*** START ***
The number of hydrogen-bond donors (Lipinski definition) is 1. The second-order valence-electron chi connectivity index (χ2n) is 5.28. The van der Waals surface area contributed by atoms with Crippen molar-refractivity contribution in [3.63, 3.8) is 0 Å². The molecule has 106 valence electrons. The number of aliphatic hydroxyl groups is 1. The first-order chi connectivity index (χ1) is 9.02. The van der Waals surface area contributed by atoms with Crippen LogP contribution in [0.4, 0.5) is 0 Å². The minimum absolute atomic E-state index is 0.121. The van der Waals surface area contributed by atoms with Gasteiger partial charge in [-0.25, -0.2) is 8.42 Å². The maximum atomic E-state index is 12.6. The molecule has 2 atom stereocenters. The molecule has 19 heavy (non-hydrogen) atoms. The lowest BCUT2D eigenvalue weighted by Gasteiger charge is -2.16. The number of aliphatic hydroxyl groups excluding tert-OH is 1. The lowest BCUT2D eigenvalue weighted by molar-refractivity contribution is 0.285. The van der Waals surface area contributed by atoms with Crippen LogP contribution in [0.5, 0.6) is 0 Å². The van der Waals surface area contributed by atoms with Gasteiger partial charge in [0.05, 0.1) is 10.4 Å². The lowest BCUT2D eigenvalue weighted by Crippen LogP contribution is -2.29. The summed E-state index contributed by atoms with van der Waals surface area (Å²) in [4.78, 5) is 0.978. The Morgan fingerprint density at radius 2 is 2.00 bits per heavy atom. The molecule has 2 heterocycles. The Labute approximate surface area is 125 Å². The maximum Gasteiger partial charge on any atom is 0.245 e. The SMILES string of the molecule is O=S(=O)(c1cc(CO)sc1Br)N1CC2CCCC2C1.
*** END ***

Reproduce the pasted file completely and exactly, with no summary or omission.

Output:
The number of hydrogen-bond donors (Lipinski definition) is 1. The second-order valence-electron chi connectivity index (χ2n) is 5.28. The van der Waals surface area contributed by atoms with Crippen molar-refractivity contribution in [3.63, 3.8) is 0 Å². The molecule has 106 valence electrons. The number of aliphatic hydroxyl groups is 1. The first-order chi connectivity index (χ1) is 9.02. The van der Waals surface area contributed by atoms with Crippen LogP contribution in [0.4, 0.5) is 0 Å². The minimum absolute atomic E-state index is 0.121. The van der Waals surface area contributed by atoms with Gasteiger partial charge in [-0.25, -0.2) is 8.42 Å². The maximum atomic E-state index is 12.6. The molecule has 2 atom stereocenters. The molecule has 19 heavy (non-hydrogen) atoms. The lowest BCUT2D eigenvalue weighted by Gasteiger charge is -2.16. The number of aliphatic hydroxyl groups excluding tert-OH is 1. The lowest BCUT2D eigenvalue weighted by molar-refractivity contribution is 0.285. The van der Waals surface area contributed by atoms with Crippen LogP contribution in [0.5, 0.6) is 0 Å². The van der Waals surface area contributed by atoms with Gasteiger partial charge in [0.05, 0.1) is 10.4 Å². The lowest BCUT2D eigenvalue weighted by Crippen LogP contribution is -2.29. The summed E-state index contributed by atoms with van der Waals surface area (Å²) in [4.78, 5) is 0.978. The Morgan fingerprint density at radius 2 is 2.00 bits per heavy atom. The molecule has 2 heterocycles. The Labute approximate surface area is 125 Å². The maximum Gasteiger partial charge on any atom is 0.245 e. The SMILES string of the molecule is O=S(=O)(c1cc(CO)sc1Br)N1CC2CCCC2C1.